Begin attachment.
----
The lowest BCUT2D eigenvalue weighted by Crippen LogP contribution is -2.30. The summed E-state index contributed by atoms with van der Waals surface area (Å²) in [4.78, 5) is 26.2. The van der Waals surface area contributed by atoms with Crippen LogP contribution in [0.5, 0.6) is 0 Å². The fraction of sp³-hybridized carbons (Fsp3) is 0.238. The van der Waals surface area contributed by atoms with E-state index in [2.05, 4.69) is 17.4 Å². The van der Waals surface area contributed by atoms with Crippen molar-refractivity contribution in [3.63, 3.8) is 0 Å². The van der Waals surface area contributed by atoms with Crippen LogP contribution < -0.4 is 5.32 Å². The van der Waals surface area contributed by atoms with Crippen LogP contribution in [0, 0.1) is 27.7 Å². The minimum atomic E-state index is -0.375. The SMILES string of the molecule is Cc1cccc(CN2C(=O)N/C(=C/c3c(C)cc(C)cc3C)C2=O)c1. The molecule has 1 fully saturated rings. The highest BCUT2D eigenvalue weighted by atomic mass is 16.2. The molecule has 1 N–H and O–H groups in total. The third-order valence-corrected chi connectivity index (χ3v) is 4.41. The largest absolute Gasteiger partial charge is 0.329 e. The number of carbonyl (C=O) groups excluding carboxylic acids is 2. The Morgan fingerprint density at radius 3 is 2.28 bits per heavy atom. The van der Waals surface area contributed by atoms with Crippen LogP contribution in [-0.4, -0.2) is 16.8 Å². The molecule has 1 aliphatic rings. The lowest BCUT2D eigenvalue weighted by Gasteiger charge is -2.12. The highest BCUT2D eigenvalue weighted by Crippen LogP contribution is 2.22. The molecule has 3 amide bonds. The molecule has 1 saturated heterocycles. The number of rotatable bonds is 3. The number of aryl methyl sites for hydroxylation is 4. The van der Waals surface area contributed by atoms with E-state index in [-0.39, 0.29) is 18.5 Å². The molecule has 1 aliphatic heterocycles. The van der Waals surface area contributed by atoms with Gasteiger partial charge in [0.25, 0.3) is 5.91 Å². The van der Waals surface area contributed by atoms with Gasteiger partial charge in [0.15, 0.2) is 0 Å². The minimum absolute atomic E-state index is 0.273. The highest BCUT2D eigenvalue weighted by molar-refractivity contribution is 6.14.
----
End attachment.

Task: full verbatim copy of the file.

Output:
The lowest BCUT2D eigenvalue weighted by Crippen LogP contribution is -2.30. The summed E-state index contributed by atoms with van der Waals surface area (Å²) in [4.78, 5) is 26.2. The van der Waals surface area contributed by atoms with Crippen LogP contribution in [0.5, 0.6) is 0 Å². The fraction of sp³-hybridized carbons (Fsp3) is 0.238. The van der Waals surface area contributed by atoms with E-state index in [2.05, 4.69) is 17.4 Å². The van der Waals surface area contributed by atoms with Crippen molar-refractivity contribution in [3.63, 3.8) is 0 Å². The van der Waals surface area contributed by atoms with Crippen LogP contribution < -0.4 is 5.32 Å². The van der Waals surface area contributed by atoms with Crippen LogP contribution in [0, 0.1) is 27.7 Å². The minimum atomic E-state index is -0.375. The SMILES string of the molecule is Cc1cccc(CN2C(=O)N/C(=C/c3c(C)cc(C)cc3C)C2=O)c1. The molecule has 1 fully saturated rings. The highest BCUT2D eigenvalue weighted by atomic mass is 16.2. The molecule has 1 N–H and O–H groups in total. The third-order valence-corrected chi connectivity index (χ3v) is 4.41. The largest absolute Gasteiger partial charge is 0.329 e. The number of carbonyl (C=O) groups excluding carboxylic acids is 2. The Morgan fingerprint density at radius 3 is 2.28 bits per heavy atom. The van der Waals surface area contributed by atoms with Crippen LogP contribution in [-0.4, -0.2) is 16.8 Å². The molecule has 1 aliphatic rings. The lowest BCUT2D eigenvalue weighted by Gasteiger charge is -2.12. The highest BCUT2D eigenvalue weighted by Crippen LogP contribution is 2.22. The molecule has 3 amide bonds. The molecule has 1 saturated heterocycles. The number of rotatable bonds is 3. The number of aryl methyl sites for hydroxylation is 4. The van der Waals surface area contributed by atoms with E-state index in [-0.39, 0.29) is 18.5 Å². The molecule has 1 aliphatic heterocycles. The van der Waals surface area contributed by atoms with Gasteiger partial charge in [0.25, 0.3) is 5.91 Å². The van der Waals surface area contributed by atoms with Gasteiger partial charge in [0.15, 0.2) is 0 Å². The minimum absolute atomic E-state index is 0.273. The highest BCUT2D eigenvalue weighted by molar-refractivity contribution is 6.14.